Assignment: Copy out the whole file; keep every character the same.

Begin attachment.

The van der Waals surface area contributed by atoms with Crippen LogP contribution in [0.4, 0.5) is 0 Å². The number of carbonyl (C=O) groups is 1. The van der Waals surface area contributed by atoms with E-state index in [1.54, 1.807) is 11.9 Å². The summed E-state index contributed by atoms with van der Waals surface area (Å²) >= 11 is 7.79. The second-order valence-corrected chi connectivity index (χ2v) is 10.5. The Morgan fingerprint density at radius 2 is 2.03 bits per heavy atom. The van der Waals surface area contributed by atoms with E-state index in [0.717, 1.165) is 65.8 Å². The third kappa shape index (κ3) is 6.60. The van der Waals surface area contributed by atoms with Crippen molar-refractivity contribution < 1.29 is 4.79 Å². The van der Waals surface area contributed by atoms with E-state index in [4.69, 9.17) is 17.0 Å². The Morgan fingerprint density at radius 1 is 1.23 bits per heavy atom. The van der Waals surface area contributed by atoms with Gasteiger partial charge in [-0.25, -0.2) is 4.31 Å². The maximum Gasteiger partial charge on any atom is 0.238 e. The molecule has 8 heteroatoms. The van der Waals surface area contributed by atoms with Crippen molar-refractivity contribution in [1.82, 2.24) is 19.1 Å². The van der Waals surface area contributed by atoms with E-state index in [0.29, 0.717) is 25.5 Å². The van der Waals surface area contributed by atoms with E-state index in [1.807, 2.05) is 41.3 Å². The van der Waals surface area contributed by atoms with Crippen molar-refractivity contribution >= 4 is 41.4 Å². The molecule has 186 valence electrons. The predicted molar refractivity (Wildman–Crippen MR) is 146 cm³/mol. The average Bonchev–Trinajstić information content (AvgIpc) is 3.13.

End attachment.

The van der Waals surface area contributed by atoms with Crippen LogP contribution in [0.4, 0.5) is 0 Å². The number of carbonyl (C=O) groups is 1. The van der Waals surface area contributed by atoms with E-state index in [1.54, 1.807) is 11.9 Å². The summed E-state index contributed by atoms with van der Waals surface area (Å²) >= 11 is 7.79. The second-order valence-corrected chi connectivity index (χ2v) is 10.5. The Morgan fingerprint density at radius 2 is 2.03 bits per heavy atom. The van der Waals surface area contributed by atoms with E-state index in [0.717, 1.165) is 65.8 Å². The third kappa shape index (κ3) is 6.60. The van der Waals surface area contributed by atoms with Crippen molar-refractivity contribution < 1.29 is 4.79 Å². The van der Waals surface area contributed by atoms with E-state index in [4.69, 9.17) is 17.0 Å². The Morgan fingerprint density at radius 1 is 1.23 bits per heavy atom. The van der Waals surface area contributed by atoms with Gasteiger partial charge in [-0.25, -0.2) is 4.31 Å². The maximum Gasteiger partial charge on any atom is 0.238 e. The molecule has 8 heteroatoms. The van der Waals surface area contributed by atoms with Crippen molar-refractivity contribution in [1.82, 2.24) is 19.1 Å². The van der Waals surface area contributed by atoms with E-state index in [0.29, 0.717) is 25.5 Å². The van der Waals surface area contributed by atoms with E-state index in [1.807, 2.05) is 41.3 Å². The van der Waals surface area contributed by atoms with Crippen molar-refractivity contribution >= 4 is 41.4 Å². The molecule has 186 valence electrons. The predicted molar refractivity (Wildman–Crippen MR) is 146 cm³/mol. The average Bonchev–Trinajstić information content (AvgIpc) is 3.13.